Offered by Brighton resident Gregory R. McMahon, Esq.
Just about every criminal lawyer has heard a defendant say this. Many people, in fact, believe that if the police don’t read them their Miranda rights, they can’t be prosecuted.
But is that true? The answer is usually “no”.
So-called Miranda warnings come from the 1966 Supreme Court case Miranda v. Arizona. That case established that, when a defendant is in custody, and before any questioning, he must be advised he has the right to remain silent, that anything he says may be used against him in a court of law, that he has a right to an attorney, and so on. We’ve all heard these warnings on TV and in movies.
The warnings are only required if the defendant is in custody, and is being interrogated. If the police aren’t asking you questions, they don’t have to give you Miranda. (Asking your name and address is not usually “interrogation”. Those are routine booking questions.)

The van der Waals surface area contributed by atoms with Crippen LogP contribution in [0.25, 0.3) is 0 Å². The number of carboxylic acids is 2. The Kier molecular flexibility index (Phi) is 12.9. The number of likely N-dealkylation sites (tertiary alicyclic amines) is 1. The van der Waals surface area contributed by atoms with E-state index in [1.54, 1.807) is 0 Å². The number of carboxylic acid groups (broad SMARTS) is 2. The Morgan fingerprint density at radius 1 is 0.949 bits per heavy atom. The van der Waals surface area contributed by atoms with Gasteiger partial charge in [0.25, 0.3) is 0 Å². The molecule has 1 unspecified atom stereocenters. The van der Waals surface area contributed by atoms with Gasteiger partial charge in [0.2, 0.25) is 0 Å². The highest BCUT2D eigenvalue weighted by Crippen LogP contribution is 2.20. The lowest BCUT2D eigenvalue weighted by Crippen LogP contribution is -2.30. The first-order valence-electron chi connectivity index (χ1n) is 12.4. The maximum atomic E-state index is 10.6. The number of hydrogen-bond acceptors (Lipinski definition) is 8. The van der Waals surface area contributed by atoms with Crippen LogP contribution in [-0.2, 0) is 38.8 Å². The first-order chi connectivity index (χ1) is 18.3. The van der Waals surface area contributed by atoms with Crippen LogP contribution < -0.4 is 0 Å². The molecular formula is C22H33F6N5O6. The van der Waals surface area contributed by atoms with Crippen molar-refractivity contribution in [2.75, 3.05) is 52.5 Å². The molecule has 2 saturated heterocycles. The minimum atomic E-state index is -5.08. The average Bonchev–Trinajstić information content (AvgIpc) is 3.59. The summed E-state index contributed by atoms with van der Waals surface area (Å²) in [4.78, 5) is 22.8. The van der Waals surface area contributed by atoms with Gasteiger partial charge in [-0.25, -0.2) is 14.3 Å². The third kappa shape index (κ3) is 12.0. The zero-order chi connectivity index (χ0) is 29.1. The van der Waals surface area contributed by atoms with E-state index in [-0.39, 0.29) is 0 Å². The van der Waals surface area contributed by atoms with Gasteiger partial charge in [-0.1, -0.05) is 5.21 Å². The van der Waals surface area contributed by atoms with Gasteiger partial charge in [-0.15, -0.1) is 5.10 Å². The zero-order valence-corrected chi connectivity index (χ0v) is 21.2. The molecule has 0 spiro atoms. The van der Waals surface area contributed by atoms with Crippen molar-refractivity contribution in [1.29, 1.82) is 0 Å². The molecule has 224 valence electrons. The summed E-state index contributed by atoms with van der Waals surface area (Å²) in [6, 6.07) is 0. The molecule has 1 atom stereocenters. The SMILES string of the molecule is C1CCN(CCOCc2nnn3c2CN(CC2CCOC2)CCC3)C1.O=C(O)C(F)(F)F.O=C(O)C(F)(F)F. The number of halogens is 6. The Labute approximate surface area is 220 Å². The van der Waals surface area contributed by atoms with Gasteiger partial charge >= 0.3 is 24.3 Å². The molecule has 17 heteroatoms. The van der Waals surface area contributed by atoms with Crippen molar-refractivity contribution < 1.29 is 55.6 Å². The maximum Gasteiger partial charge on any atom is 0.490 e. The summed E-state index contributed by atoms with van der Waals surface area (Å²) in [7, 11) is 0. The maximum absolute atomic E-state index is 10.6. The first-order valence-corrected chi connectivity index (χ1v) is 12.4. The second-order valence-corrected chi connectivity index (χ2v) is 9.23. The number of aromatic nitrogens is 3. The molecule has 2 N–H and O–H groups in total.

So if you are not being questioned, there is no Miranda requirement. Nor must you be warned if you are not in custody. The police may ask you questions like anyone else, as long as you’re not under arrest. (Though you don’t usually have to answer them.)
And if your Miranda rights are violated, it only means the police cannot use what you say against you, not that they can’t charge you at all.
The information in this column is not legal advice and does not create an attorney-client relationship.
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